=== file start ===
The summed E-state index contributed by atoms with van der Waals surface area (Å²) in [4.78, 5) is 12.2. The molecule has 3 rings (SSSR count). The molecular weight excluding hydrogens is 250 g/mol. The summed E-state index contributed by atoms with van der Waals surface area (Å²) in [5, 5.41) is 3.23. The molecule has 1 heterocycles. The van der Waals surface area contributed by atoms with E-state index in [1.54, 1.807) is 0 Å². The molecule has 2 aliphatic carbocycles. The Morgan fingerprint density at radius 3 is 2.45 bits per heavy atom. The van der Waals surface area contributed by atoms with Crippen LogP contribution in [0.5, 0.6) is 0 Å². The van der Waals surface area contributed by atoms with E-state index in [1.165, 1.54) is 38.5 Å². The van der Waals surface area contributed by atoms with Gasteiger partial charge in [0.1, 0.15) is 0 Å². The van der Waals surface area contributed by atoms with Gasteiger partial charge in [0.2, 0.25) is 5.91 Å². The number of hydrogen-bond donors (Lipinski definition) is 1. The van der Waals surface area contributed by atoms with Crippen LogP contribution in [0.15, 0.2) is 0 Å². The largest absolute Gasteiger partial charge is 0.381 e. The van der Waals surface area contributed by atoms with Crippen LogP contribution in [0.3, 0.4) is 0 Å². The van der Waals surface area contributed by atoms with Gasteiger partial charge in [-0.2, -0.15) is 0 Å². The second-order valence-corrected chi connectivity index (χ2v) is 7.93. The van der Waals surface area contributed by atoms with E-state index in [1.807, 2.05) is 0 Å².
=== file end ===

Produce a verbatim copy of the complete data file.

The summed E-state index contributed by atoms with van der Waals surface area (Å²) in [4.78, 5) is 12.2. The molecule has 3 rings (SSSR count). The molecular weight excluding hydrogens is 250 g/mol. The summed E-state index contributed by atoms with van der Waals surface area (Å²) in [5, 5.41) is 3.23. The molecule has 1 heterocycles. The van der Waals surface area contributed by atoms with E-state index in [1.54, 1.807) is 0 Å². The molecule has 2 aliphatic carbocycles. The Morgan fingerprint density at radius 3 is 2.45 bits per heavy atom. The van der Waals surface area contributed by atoms with Crippen LogP contribution in [0.5, 0.6) is 0 Å². The van der Waals surface area contributed by atoms with E-state index in [1.165, 1.54) is 38.5 Å². The van der Waals surface area contributed by atoms with Gasteiger partial charge in [0.1, 0.15) is 0 Å². The van der Waals surface area contributed by atoms with Gasteiger partial charge in [0.2, 0.25) is 5.91 Å². The number of hydrogen-bond donors (Lipinski definition) is 1. The van der Waals surface area contributed by atoms with Crippen LogP contribution in [0.15, 0.2) is 0 Å². The largest absolute Gasteiger partial charge is 0.381 e. The van der Waals surface area contributed by atoms with Crippen LogP contribution in [0.3, 0.4) is 0 Å². The van der Waals surface area contributed by atoms with Gasteiger partial charge in [-0.2, -0.15) is 0 Å². The second-order valence-corrected chi connectivity index (χ2v) is 7.93. The van der Waals surface area contributed by atoms with E-state index in [1.807, 2.05) is 0 Å².